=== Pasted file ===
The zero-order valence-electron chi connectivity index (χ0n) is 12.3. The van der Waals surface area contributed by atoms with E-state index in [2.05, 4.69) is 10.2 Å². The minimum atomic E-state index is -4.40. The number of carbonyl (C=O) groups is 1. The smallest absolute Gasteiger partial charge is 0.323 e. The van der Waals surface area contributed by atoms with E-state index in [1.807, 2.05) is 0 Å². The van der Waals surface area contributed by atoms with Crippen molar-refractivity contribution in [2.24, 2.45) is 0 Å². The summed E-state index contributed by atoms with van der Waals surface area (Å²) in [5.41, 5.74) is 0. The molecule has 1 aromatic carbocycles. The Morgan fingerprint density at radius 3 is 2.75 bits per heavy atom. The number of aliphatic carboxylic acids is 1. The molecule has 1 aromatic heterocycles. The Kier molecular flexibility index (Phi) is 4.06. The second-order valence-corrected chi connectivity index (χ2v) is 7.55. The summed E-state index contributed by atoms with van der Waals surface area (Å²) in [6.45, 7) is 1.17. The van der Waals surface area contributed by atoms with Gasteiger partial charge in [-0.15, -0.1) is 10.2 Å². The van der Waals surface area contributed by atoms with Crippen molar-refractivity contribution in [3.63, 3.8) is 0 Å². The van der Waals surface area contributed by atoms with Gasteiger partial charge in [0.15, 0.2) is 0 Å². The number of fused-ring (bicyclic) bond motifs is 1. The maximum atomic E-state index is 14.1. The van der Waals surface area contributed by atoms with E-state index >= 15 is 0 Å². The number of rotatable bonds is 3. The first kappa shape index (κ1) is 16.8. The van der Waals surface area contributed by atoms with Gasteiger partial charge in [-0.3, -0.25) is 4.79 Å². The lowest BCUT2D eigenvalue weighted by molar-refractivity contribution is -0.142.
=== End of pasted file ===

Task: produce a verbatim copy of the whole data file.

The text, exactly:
The zero-order valence-electron chi connectivity index (χ0n) is 12.3. The van der Waals surface area contributed by atoms with E-state index in [2.05, 4.69) is 10.2 Å². The minimum atomic E-state index is -4.40. The number of carbonyl (C=O) groups is 1. The smallest absolute Gasteiger partial charge is 0.323 e. The van der Waals surface area contributed by atoms with E-state index in [1.807, 2.05) is 0 Å². The van der Waals surface area contributed by atoms with Crippen molar-refractivity contribution in [2.24, 2.45) is 0 Å². The summed E-state index contributed by atoms with van der Waals surface area (Å²) in [5.41, 5.74) is 0. The molecule has 1 aromatic carbocycles. The Morgan fingerprint density at radius 3 is 2.75 bits per heavy atom. The number of aliphatic carboxylic acids is 1. The molecule has 1 aromatic heterocycles. The Kier molecular flexibility index (Phi) is 4.06. The second-order valence-corrected chi connectivity index (χ2v) is 7.55. The summed E-state index contributed by atoms with van der Waals surface area (Å²) in [6.45, 7) is 1.17. The van der Waals surface area contributed by atoms with Gasteiger partial charge in [-0.15, -0.1) is 10.2 Å². The van der Waals surface area contributed by atoms with Crippen molar-refractivity contribution in [3.63, 3.8) is 0 Å². The van der Waals surface area contributed by atoms with Gasteiger partial charge in [0.15, 0.2) is 0 Å². The number of fused-ring (bicyclic) bond motifs is 1. The maximum atomic E-state index is 14.1. The van der Waals surface area contributed by atoms with E-state index >= 15 is 0 Å². The number of rotatable bonds is 3. The first kappa shape index (κ1) is 16.8. The van der Waals surface area contributed by atoms with Gasteiger partial charge in [-0.3, -0.25) is 4.79 Å². The lowest BCUT2D eigenvalue weighted by molar-refractivity contribution is -0.142.